PEARCY -- Fountain Lake walked away with the Class 4A title and a runner-up finish in the overall competition in Saturday's 29th Annual High School Weightlifting Championship at Wolf Stadium.
Cobras junior running back Caleb Lacy also picked up a new state record when he lifted 320 pounds in the power clean -- breaking former Cobra Andrew Barber's 2013 record of 305 pounds. Lacy, who at 174 pounds, participated in the 166-181 pound weight division, lifted a total of 575 pounds to place second to Camden Harmony Grove's Daniel Hill, who bested Lacy's overall weight by 5 pounds.
"You know, if one of our Fountain Lake guys had to lose it, it takes a little sting out of it having another Fountain Lake guy beat them out," Fountain Lake head football and weight coach Kenny Shelton said. "But (Lacy) performed quite well."
The Cobras won their fifth state title, having also won the overall title in 2013 with a win over Benton.
While Benton took the overall title with a total of 5,180 pounds, the Cobras lifted 4,785 pounds for second.
Fountain Lake senior quarterback Jack Wurz, who recently signed to play football at Lyon College in Batesville, won the 133-148 pound division, lifting a total of 470 pounds with a bench of 245 and power clean of 225. Junior Gavin Nguyen tied for second place in the 149-165 weight division after benching 285 pounds and cleaning 245 pounds for a total of 530 pounds.
Shelton said he could not be more proud of his guys -- both individually and as a team.
"It's always a goal that we have set," Shelton said. "We felt like we could have had a really good chance to win it last year, but, of course, we didn't have the opportunity with COVID. It was canceled last year unfortunately, but we, you know, we take a lot of pride in our weightlifting.
"And David DeArmon, who's my (defensive coordinator) and my head strength and conditioning guy, he does an awesome job with his program, and we sell out, man. ... We start in the off-season. We give the kids about a week to a week and a half off from the last game and then we crank it up and we're in the weight room four days a week up until, you know, starting this week we transition into two or three days and start doing some more football-related stuff, getting ready for spring ball."
Shelton said that while the highlight of the competition was the title, it was the individual performances of the team that contributed.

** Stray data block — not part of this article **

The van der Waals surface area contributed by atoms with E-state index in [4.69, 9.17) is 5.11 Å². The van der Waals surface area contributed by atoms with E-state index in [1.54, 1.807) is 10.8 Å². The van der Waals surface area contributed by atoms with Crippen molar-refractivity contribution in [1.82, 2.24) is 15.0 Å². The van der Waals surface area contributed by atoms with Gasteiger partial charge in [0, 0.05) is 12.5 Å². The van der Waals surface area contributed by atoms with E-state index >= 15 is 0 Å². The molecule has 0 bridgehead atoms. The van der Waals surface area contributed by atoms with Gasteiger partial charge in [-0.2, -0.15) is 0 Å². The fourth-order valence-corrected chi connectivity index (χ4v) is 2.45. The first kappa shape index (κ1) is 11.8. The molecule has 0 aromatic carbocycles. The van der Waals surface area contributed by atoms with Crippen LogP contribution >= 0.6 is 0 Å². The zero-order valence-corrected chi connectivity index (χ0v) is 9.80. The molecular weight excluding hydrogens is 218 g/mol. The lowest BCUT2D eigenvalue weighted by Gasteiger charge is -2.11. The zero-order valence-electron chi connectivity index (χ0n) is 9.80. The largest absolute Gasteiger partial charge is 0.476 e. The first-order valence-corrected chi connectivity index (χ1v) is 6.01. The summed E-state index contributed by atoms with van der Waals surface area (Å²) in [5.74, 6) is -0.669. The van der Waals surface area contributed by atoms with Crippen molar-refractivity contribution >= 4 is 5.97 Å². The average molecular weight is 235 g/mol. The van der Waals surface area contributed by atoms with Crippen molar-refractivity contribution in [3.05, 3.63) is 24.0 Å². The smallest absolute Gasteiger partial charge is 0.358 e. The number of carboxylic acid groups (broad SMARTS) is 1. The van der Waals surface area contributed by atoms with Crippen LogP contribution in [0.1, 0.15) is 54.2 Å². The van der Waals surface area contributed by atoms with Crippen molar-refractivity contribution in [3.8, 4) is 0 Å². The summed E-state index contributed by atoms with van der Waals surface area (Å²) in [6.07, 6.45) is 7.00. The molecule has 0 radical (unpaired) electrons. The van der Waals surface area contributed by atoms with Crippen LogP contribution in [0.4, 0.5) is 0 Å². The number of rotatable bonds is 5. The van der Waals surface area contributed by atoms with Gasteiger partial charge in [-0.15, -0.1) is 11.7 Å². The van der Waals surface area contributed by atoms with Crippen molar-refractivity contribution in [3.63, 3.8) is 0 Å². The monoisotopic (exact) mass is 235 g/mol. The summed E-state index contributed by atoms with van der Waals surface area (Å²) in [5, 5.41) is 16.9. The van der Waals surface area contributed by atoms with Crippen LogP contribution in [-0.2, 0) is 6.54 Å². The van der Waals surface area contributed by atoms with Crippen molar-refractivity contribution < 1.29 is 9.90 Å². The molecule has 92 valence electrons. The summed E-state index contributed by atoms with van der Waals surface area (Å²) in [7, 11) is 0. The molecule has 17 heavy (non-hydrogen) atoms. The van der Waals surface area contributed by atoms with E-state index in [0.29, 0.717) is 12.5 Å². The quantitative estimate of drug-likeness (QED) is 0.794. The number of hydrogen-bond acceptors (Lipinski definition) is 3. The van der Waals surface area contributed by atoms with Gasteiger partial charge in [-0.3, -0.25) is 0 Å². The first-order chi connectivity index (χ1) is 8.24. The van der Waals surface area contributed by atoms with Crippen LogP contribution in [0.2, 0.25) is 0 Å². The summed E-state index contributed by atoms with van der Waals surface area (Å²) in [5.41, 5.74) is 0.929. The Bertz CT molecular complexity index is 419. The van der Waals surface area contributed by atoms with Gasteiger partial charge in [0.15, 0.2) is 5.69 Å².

"You got to give those kids a lot of credit for all the hours they put in in the weight room, and, you know, we performed pretty well throughout the year in the few weight meets that we had with Lake Hamilton. ... It was a little slim on a lot of weight meets this year due to COVID," he said. "I think some teams were just a little scared to do it, you know, we'd like to host a little bit more, but our area's pretty small. We'd have to try to do what they did and move everything out to the field, but yeah, man, it was a good venue, great weather and, you know, the kids had a really good time. ... Because the conference we play in, we're always going to be, you know, the least athletic and slowest team just about every week. But the one thing we feel like we can help offset that is our strength and that's why we sell out to being stronger."
Shelton said that he had several athletes lifting in higher weight classes than their actual weight.
"You can move up in a weight class, but you can't move down," he said. "So we actually had some lighter guys, some smaller guys, who are exceptionally strong, lifting some of the larger weight classes. So they didn't have as much of a chance to place, but for the overall competition, you know, that's our main goal. Just like, we treat this just like a football game, you know. ... In the overall aspect, we care about the wins and not how many yards you rush or how many touchdowns or tackles you had, and we do first and then, you know, then you take pride in the individual stuff after team."
Lake Hamilton, who hosted the event, placed 18th overall in the championship. Head weight lifting coach Dale Gilleran said that while he was not pleased with the team's outcome, it will prove valuable as a learning experience.
"With all the management of the meet itself, we didn't really get to coach our kids," he said. "That being said, we had two bomb in the bench and get zeros. We knew we couldn't beat Benton, but we would have made a good push for second. We were disappointed with that, but we try to use experiences like these as tools to learn from. If Tevin Hughes (Woodley) would have gotten a lift on bench, he would have won his weight class."
Out of the 31 competing schools, Greene County Tech took the No. 3 spot overall at 4,760 pounds while Valley View finished fourth with 4,690 pounds and Rison fifth at 4,685 pounds.